exceptional work. “It’s always been about quality for me and exceeding the expectations of my clients. Even when I was doing small projects, I would stay up all night just to give an extra design composition,” said Otis. Otis soon moved into a shared office space with two other design agencies. “That’s where everything took off. The workload really became too much for only me. I would say yes to everything, and if I couldn’t figure it out myself, I would hire vendors,” said Otis. Eventually she hired contractors and later full-time employees to manage Design in Mind’s growing portfolio. As her company matured, her role also evolved: “I went from doing handson designing to creative direction and designing, to then also doing sales, designing, and creative direction,” said Otis. “Now I’m really focusing on my team and their career paths as well as client relations.” Otis’s success was hard-earned after so many years of running her business alone. There was a time when she even toyed with the idea of partnering with a male friend who also ran a small design agency. “We discussed it and I did think, ‘Maybe I need a man as a partner so when we go into pitches, they would take me more seriously,’ ” said Otis. “But I had mentors who assured me I didn’t need that, and I’d heard of experiences where partnerships got messy. So I stepped away from it, and realized I didn’t need a male counterpart to be successful.” Today, Otis and her team specialize in branding: “We’ll work on branding a new startup, refreshing a brand that’s already been established, extending brands, rebuilding them—anything they need.” Otis’s team looks at every component of a company to find how they can advance and grow. “A brand image is everything, from your voice and tone, visual language, colors, and copy,” explained Otis. “It’s not just a logo, it’s everything your brand represents—it’s your promise and how you treat your customers.” With Otis at the helm, there’s no telling how far Design in Mind will expand in the years to come. C



Written by Tad Malone

BOTELLO Piñatera

Photography by Brian Rampas

Fuzzy Lollipop Instagram pbotelloart

When most people see piñatas, they see a silly party favor, guaranteed to bring some laughs. For artist and sculptor Patty Botello, nothing could be farther from the truth. Born and raised in Los Angeles, Botello was always into art, even as a young kid. And as a kid, Botello was often babysat by a nanny who ran a side business making and selling piñatas. The process transfixed Botello. “I remember being three years old and watching her make piñatas, helping her stir the paste on the stove and watching her work,” Botello recalls. As she grew up, that experience faded. Botello moved on with her life and eventually studied art and sculpture in school. Then a decade ago, fate stepped in. Botello’s sister was throwing a birthday party for her son but couldn’t find any piñatas she liked, so she asked Botello to make one. “I took what I remembered from being a kid watching my nanny make piñatas as well as the sculpture classes I was taking at the time and decided to take a crack at it,” Botello says. The rest, as they say, is history. Botello began building a piñata business—taking custom orders, scavenging for materials, and constantly learning the craft. At first, she was making them for family and friends of the family, but soon, with the help of an online Etsy shop, she was shipping orders all over the country—particularly the East Coast. “I do a lot of local custom orders, but even now I ship most of them to the East Coast,” Botello remarks. There’s a reason Botello has no problem getting orders. One look at her Etsy or Instagram pages is a peek into a stunning world of cardboard and papier-mâché creations. Composing everything from unicorns to fruits such as bananas or oranges and even Optimus Prime, Botello creates amazingly detailed sculptures that easily defy the conventions of the piñata.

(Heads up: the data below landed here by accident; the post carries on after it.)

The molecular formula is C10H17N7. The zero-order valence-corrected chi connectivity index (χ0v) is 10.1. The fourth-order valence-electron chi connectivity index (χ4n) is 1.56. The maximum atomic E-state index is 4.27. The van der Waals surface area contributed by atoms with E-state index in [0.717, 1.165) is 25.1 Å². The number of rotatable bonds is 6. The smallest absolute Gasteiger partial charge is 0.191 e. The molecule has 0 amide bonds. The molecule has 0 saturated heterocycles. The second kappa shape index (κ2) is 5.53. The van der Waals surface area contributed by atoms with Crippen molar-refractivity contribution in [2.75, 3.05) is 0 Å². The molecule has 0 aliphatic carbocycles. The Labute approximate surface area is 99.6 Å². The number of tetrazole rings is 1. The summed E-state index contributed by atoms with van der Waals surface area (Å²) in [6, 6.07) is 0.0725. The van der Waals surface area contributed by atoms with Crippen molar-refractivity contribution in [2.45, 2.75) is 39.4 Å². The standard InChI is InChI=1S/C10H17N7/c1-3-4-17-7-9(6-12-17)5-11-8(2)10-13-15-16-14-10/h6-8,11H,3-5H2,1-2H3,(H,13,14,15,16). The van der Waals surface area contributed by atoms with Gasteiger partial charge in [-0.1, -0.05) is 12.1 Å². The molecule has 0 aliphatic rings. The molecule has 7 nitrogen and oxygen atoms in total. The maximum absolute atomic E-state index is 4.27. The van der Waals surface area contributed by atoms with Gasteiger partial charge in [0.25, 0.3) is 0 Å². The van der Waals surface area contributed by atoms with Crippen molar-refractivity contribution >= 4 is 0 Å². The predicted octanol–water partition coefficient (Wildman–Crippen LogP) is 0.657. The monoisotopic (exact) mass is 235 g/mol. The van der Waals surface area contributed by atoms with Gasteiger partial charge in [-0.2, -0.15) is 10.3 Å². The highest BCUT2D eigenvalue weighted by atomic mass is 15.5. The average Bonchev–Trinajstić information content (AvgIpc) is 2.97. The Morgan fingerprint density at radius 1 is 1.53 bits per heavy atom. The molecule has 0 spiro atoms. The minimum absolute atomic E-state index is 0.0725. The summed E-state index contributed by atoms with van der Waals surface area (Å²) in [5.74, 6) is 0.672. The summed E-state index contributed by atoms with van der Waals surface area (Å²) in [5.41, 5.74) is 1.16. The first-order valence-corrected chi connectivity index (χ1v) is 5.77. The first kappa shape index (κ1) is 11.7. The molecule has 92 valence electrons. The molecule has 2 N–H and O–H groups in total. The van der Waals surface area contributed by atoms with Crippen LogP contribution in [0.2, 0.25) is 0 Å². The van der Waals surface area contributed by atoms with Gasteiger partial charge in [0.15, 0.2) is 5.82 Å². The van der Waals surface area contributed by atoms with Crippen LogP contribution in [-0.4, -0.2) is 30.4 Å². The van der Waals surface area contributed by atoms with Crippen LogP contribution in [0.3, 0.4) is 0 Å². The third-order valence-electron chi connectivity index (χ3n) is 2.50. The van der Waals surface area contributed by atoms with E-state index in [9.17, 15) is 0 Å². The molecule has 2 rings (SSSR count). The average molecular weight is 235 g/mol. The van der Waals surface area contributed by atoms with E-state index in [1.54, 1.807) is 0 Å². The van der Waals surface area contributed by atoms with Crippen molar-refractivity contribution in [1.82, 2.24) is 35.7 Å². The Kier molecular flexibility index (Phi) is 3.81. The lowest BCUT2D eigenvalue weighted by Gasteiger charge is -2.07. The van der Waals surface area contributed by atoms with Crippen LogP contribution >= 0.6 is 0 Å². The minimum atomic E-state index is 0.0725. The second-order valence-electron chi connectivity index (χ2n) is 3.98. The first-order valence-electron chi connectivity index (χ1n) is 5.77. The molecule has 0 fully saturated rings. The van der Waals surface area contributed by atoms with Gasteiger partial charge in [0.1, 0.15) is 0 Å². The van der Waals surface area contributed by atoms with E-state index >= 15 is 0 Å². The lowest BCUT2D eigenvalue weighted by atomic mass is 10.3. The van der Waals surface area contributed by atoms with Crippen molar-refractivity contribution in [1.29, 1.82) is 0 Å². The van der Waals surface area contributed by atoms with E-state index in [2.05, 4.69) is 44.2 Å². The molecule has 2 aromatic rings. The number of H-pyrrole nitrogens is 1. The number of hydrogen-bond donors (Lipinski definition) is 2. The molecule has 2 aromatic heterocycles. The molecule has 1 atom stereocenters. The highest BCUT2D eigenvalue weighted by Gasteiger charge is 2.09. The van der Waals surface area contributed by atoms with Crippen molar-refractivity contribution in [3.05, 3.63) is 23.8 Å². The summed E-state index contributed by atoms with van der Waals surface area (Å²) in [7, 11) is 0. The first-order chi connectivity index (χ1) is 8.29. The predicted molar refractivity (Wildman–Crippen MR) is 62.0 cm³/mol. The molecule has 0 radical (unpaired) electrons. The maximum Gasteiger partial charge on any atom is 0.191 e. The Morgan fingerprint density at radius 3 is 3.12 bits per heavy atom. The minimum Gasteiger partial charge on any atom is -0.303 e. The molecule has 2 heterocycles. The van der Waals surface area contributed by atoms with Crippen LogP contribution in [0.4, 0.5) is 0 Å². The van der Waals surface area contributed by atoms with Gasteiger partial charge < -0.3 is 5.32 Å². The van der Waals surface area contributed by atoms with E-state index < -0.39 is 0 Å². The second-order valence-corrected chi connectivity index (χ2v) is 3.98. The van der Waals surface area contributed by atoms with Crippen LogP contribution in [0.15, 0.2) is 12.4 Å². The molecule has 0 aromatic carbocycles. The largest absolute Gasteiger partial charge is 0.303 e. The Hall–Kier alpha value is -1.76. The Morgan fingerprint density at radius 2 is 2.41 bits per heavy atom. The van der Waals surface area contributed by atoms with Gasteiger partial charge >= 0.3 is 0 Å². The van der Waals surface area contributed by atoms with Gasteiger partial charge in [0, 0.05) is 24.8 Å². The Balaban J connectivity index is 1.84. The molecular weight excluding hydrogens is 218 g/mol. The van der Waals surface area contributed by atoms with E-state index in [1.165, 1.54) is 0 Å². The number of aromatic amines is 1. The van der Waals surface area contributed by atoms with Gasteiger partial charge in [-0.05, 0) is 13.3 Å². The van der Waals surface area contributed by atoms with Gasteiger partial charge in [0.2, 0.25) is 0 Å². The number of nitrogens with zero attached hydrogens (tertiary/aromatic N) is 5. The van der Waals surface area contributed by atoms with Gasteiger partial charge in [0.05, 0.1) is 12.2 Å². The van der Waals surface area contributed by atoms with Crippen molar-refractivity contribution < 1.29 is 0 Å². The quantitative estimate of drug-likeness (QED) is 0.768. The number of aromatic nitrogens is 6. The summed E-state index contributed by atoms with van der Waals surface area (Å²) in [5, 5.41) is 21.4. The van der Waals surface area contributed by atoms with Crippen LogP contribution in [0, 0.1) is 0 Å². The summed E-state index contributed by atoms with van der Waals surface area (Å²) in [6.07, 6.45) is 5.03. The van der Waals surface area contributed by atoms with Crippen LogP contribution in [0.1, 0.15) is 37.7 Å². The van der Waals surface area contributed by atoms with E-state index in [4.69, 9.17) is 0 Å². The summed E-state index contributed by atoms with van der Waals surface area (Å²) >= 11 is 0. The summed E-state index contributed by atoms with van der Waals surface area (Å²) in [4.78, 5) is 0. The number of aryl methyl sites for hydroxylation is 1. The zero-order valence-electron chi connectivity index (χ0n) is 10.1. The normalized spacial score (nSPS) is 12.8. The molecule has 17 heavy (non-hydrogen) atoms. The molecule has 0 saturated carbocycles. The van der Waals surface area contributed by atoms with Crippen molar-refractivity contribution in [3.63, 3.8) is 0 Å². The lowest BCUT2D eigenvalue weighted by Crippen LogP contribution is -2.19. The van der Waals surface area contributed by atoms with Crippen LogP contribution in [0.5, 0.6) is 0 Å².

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Patty Botello is on a mission to change the reputation of piĂąatas from kitschy party gags to stunning works of art. 27


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“I decided to push the limits of what could be done. I wanted to get people to appreciate how much work it takes to make [a piñata], to really get people to see it more as an art.” –Patty Botello